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Arar was held and questioned for 12 days at JFK and in a U.S. detention center. When U.S. authorities told him they were sending him to Syria, from which he had emigrated to Canada at age 17, the mild-mannered Arar broke down crying, protesting the Syrians would torture him.
Arar was shackled by U.S. authorities in the rear of a small jet and flown to Jordan. There, he was hit by Jordanian guards and questioned. Then he was blindfolded and driven to Syria, where his life descended into a hellish round of beatings and interrogation. He was punched and whipped with an electric cable. Desperate to stop the beatings, he confessed to having been trained in Afghanistan — a country there is no evidence he has ever visited.
The beatings quickly diminished, but for 10 months Arar was locked in a tomblike, rat-infested concrete cell just 3 feet wide and 6 feet long. The Syrians eventually required him to sign a confession and set him free. He returned to Canada in 2003, where he suffered from severe post-traumatic stress and was unable to work to support his family.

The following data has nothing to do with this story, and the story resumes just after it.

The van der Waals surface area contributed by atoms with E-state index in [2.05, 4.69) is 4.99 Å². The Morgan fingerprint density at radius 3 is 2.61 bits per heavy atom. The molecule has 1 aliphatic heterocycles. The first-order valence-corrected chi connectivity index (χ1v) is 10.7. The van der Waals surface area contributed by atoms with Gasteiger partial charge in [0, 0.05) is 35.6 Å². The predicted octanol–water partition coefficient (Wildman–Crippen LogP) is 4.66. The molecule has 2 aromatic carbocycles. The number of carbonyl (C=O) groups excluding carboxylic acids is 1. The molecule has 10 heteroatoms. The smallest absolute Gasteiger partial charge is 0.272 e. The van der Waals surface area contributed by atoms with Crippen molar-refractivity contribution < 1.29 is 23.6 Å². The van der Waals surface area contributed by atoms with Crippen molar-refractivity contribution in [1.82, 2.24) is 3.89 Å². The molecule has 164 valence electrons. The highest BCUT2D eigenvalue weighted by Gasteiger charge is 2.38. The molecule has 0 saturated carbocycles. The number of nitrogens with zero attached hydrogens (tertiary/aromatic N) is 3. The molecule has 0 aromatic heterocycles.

We know all of this because of a devastating new report by a Canadian judge, who heard testimony about Arar's case from more than 70 witnesses and had access to more than 21,000 documents. The judge concluded "categorically that there is no evidence" Arar was ever a security threat.
U.S. Attorney General Alberto Gonzales said Tuesday that the hand-over of Arar to the Syrians was a deportation, not a "rendition" — a controversial practice in which U.S. authorities turn over suspected terrorists to other countries.
In this case, that seems to be a distinction without a difference.